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Two-way replication conflict example

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WIth 2-way replication there is more chance of getting conflicts than with 1-way replication. This is because both sides are being updated in real time. 

By way of the following example, it is demonstrated how Dbvisit Replicate can assist with conflicts in 2-way replication.

Example:

We have 2 databases in our 2-way replication. Database A and Database B.

We have the following table with the same data in both databases:

Table TOLL.TOLL_ZONE
Id  Name      Update_date
--  --------  -----------------
1   Lane 1    10/10/2012 23:00
2   Lane 2    09/10/2012 21:00

 

Now the following scenario happens:

1. 2-Way replication is configured between table TOLL_ZONE in Database A and Database B
2. Both tables are in sync
3. Communication between database A and database B breaks and Dbvisit Replicate is no longer able to replicate changes
4. Record with id=2 is updated on database A and database B with different values:

DATABASE A
Table TOLL.TOLL_ZONE
Id  Name      Update_date
--  --------  -----------------
1   Lane 1    10/10/2012 23:00
2   Lane 222  12/12/2012 09:45  <== Updated

DATABASE B
Table TOLL.TOLL_ZONE
Id  Name      Update_date
--  --------  -----------------
1   Lane 1    10/10/2012 23:00
2   Lane 200  12/12/2012 10:10  <== Updated latest

 

5. Communication is restored
6. What will happen to the replication now that there are 2 different values in each database?

Once the replication continues and each update statement is replicated to the other database, both side will see a NO_DATA conflict. A NO_DATA conflict means that the update found 0 rows to be updated. This is because each update will have the old value in the where clause (Name = "Lane 2") and this value no longer exists on each side.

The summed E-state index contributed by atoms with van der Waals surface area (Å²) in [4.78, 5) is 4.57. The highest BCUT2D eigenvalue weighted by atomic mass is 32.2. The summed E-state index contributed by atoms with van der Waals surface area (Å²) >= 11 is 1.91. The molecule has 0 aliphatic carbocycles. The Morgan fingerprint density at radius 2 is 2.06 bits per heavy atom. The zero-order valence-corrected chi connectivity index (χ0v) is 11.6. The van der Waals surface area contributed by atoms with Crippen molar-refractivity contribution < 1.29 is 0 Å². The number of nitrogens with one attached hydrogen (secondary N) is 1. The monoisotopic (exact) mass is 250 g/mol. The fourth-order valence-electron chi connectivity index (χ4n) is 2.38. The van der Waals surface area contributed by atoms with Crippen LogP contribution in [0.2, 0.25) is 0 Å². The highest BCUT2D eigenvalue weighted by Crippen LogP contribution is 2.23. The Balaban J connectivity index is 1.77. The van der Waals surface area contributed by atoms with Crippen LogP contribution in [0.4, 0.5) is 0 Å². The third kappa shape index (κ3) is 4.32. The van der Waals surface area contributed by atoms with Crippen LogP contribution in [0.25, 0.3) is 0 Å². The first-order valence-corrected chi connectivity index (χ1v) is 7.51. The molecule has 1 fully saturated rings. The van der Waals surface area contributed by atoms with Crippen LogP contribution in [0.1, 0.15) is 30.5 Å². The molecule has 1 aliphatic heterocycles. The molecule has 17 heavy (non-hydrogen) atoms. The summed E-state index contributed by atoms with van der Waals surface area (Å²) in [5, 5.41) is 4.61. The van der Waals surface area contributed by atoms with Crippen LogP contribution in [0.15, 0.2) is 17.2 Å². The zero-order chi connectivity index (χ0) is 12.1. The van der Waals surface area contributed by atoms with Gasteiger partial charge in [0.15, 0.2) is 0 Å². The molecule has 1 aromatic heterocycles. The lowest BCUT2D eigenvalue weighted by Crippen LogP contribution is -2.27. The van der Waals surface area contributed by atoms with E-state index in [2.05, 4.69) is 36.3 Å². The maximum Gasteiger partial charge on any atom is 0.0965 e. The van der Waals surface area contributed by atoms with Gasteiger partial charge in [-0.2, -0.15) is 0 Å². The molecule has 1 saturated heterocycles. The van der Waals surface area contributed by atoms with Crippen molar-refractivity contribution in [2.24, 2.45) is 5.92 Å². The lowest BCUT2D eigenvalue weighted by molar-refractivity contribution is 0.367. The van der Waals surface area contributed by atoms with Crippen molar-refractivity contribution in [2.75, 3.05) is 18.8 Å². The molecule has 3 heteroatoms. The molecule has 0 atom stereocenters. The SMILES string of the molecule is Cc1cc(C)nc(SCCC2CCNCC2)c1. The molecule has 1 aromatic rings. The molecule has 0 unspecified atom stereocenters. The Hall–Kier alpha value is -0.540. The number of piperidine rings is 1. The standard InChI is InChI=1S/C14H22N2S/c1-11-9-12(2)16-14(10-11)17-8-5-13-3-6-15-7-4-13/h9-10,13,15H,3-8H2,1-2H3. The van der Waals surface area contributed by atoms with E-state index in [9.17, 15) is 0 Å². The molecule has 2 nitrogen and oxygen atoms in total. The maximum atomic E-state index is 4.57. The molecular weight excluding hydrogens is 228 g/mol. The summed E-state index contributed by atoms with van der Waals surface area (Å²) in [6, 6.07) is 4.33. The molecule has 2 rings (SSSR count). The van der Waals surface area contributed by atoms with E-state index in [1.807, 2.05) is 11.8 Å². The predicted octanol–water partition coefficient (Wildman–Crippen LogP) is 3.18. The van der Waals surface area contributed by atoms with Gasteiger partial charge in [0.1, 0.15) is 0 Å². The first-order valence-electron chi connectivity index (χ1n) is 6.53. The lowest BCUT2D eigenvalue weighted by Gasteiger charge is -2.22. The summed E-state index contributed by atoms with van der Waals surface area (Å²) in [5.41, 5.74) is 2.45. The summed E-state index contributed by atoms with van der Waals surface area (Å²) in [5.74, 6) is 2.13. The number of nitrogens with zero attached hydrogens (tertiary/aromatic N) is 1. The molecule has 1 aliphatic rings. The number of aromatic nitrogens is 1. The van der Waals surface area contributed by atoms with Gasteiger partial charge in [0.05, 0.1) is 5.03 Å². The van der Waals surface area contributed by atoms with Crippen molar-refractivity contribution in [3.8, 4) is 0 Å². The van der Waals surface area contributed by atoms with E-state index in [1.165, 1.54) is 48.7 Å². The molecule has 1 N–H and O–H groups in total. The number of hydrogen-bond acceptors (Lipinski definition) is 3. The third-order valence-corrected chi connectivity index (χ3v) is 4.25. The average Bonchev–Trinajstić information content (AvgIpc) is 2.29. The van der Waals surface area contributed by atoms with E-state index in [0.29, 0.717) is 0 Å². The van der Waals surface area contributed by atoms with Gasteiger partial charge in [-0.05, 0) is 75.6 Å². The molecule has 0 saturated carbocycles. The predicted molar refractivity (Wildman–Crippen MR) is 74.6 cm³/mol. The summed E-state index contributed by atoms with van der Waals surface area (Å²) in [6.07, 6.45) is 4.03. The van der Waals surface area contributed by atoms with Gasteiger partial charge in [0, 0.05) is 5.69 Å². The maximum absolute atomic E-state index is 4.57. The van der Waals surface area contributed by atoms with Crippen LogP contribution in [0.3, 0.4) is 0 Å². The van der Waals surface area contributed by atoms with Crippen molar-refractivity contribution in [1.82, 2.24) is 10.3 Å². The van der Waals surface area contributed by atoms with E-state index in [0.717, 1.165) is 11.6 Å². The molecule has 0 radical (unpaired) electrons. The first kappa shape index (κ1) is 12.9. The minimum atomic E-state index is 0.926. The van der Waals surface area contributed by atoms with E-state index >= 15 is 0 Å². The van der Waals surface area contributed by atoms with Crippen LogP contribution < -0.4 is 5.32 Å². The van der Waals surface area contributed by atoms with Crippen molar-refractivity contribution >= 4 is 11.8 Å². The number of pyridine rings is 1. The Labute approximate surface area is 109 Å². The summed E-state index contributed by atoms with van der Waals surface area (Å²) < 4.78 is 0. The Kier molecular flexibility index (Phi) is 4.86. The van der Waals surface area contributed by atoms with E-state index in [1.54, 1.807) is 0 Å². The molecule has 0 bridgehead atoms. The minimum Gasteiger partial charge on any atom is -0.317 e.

How to ensure no conflict is raised

Depending on the business rules, there are different ways to set specific handlers on this table to ensure that a conflict is never raised and that it is automatically dealt with.

If we assume that the newer or latest value is always the value that we want, then we can set the following conflict handler:

dbvrep> set SET_CONFLICT_HANDLERS for table TOLL.TOLL_ZONE for update on NO_DATA to NEWER by columns UPDATE_DATE

 

This conflict handler:

  • Is set for all update statements run against the TOLL.TOLL_ZONE table
  • Will use the UPDATE_DATE column in the TOLL.TOLL_ZONE table to determine which is the NEWER data
  • Will overwrite the data that is in the TOLL.TOLL_ZONE with the update statement if UPDATE_DATE in the update statement is newer than in the TOLL.TOLL_ZONE table
  • Will ignore the update statement if UPDATE_DATE in the update statement is older than in the TOLL.TOLL_ZONE table

The end result is that both tables will be back in sync with the following data:

DATABASE A
Table TOLL.TOLL_ZONE
Id  Name      Update_date
--  --------  -----------------
1   Lane 1    10/10/2012 23:00
2   Lane 200  12/12/2012 10:10
DATABASE B
Table TOLL.TOLL_ZONE
Id  Name      Update_date
--  --------  -----------------
1   Lane 1    10/10/2012 23:00
2   Lane 200  12/12/2012 10:10

 

To see the existing conflict handlers for a table, please see:

dbvrep> SHOW_CONFLICT_HANDLERS FOR TABLE owner.name: owner.name is name of the table on SOURCE database.

 

CHOOSE REPLICATION

By default all commands in the Dbvisit Replicate console work with the default processes MINE and APPLY. The choose replication command is useful when working with 2-way replication where there are multiple processes such as MINE, APPLY, MINE1 and APPLY1. 

The CHOOSE REPLICATION command selects all processes for the indicated replication (so both MINE and APPLY processes).

 

Example:

dbvrep> CHOOSE REPLICATION MINE1

The above command will choose the replication pair that is associated with MINE1. Typically this is MINE1->APPLY1.


The CHOOSE REPLICATION command is needed prior to issuing commands to display, resolve and set conflicts for the APPLY1 process.

 

 

 

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